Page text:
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NetSurf Web Browser (netsurf-browser.org)
72 points by tosh 68 days ago | hide | past | web | favorite | 22 comments

This is a cool project with some nice modularized components (CSS is a separate library, for example). We used some of it to bootstrap Servo in the early days until we had the Rust bits filled in.

For those having issues please can you try our CI builds from https://ci.netsurf-browser.org/builds/ and if you are still experiencing problems a bug report on https://bugs.netsurf-browser.org would be appreciated.

The browser is a little limited in its javascript support (and hence rendering of a lot of modern sites) but it should not crash in general operation.

Are you looking at adding JavaScript, SVG or TTF?

Why do animated gifs stutter and flicker on Win!

I'm really so tired of Chrome and it's two day compile times, this is great!

As I mentioned elsewhere, we have no windows frontend maintainer so feature development specific to windows does not currently happen.

The win port uses windows 2000 compatible GDI calls and I imagine this is the cause for GIF flickering, SVG not rendering and truetype fonts not being used.

The core browser functionality does support javascript, however there are thousands of DOM bindings and our progress in implementing them all is slow.

Ok, I'll test on linux tonight, I'm going to follow the progress and hopefully I'll be able to help before it becomes too bloated! ;)

Does it run well on Raspberry Pi?

@kylikki Would it be possible to get a recent build with Cocoa frontend?

We are a very small team and rely on maintainers to actively look after a frontend. For example Chris does a brilliant job keeping the Amiga frontend in shape and I keep GTK going. Other frontends like Windows, RISC OS and Atari lack a maintainer altogether and are kept going purely through inertia.

Unfortunately the Mac OS X frontend became unmaintained some time ago and eventually stopped working altogether which resulted in its removal from the master branch and hence releases.

There was some activity by Sven earlier in the year ( http://source.netsurf-browser.org/netsurf.git/log/?h=svenw/c... ) but it was not ready to be included and I think he lost interest again.

I was wondering if one could build an alternative Electron with Duktape and Netsurf's rendering engine and what the memory footprint would be? Most Electron apps don't even use animations and they could be "backported" to HTML4 and CSS2 :-) Webviews are kind of great for portability, but having full blown HTML5 is overkill for most of the apps.

I did it with Sciter as a UI layer of Node.js (I am an author of Sciter)

Sciter.Node.js takes 30 Mb or RAM in minimal configuration. It adds 4mb (sciter.dll/so) to original Node.js distribution.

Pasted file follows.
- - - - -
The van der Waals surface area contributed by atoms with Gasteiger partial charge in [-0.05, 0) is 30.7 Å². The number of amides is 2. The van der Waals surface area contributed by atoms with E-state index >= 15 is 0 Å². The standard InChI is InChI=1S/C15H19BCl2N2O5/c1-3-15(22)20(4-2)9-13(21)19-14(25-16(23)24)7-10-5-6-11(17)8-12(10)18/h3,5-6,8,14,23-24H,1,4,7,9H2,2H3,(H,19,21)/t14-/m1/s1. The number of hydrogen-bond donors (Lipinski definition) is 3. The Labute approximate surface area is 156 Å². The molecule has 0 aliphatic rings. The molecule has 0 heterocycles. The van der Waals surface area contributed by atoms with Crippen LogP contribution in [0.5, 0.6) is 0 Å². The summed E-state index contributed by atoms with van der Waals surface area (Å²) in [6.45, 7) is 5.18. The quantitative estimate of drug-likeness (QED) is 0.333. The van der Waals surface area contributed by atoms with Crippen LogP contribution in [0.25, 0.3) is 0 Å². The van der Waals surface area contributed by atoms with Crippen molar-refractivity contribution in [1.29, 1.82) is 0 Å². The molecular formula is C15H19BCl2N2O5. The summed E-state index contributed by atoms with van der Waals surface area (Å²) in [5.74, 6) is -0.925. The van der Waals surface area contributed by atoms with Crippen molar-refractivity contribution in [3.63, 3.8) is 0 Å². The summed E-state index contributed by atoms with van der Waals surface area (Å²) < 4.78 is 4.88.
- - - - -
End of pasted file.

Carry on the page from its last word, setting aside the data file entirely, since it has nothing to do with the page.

It runs all windows in single UI thread - main thread of Node.js so there is no need for marshalling between multiple processes as in Electron case.

In fact sciter.dll is a "node.js" by its own - it contains script VM and libuv - the same as Node.js itself uses.

I am considering the option to make strip down version of sciter for Node.js. That version will not have any scripting but will rather use JavaScript and libuv from Node.js.

Sciter targets this use case specifically: https://sciter.com

It crashed after my first try to enter a website. Seems it needs a few more years to be used.

Sent from NetSurf on OpenBSD. Seems to work well on this platform, or at least as well as something that does not support javascript can...

> at least as well as something that does not support javascript can

Not related to Netsurf (which I learned about yesterday while reading about Duktape — a HN coincidence), but recently I went back to using Firefox with JS off as default (using uBlock Origin in advanced user mode) and it's... surprisingly OK? I remember having more trouble in the past.

- Less websites are breaking. Maybe I now have better browsing habits and a better instinct for when a website needs special treatment?

- Enabling JS for an specific website feels easier than doing in same in pre-WebExtensions API NoScript ever felt.

I think one part of it is that HTML(5) and CSS have become much more powerful.

In the past, if you wanted fancy animations or even just moving parts on your webpage, you needed to script that.

Heck, you needed to embed Flash for any video or the like.

Nowadays, even responsive webpages are no problem with just HTML+CSS.

This response is from Chrome on Android, but I've been using NetSurf for many years on Linux and I've never had a crash so far as I remember.

"NetSurf is running out of memory. Please free some memory and try again." with 16GB of RAM free.

must be that it's running chrome as the engine lol

It is not. It uses its own, which is what makes it unique.

For linux, my experience with netsurf was really poor due to constant crashes (bet that's why buntu removed it from their repo since 18.04).

Again for some of my linux boxes, my need for framebuffer browser capable of rendering js and css like X11 browser has been made possible using browsh.

Strange to see others having trouble running netsurf; I've used it for years as a "super-light but renders slightly better than dillo" option, and I don't recall ever having any significant problems with it, aside that its interface was written with slightly different interaction models that I'm used to.

What’s the browser’s security reputation? Is the project’s approach to security documented anywhere?

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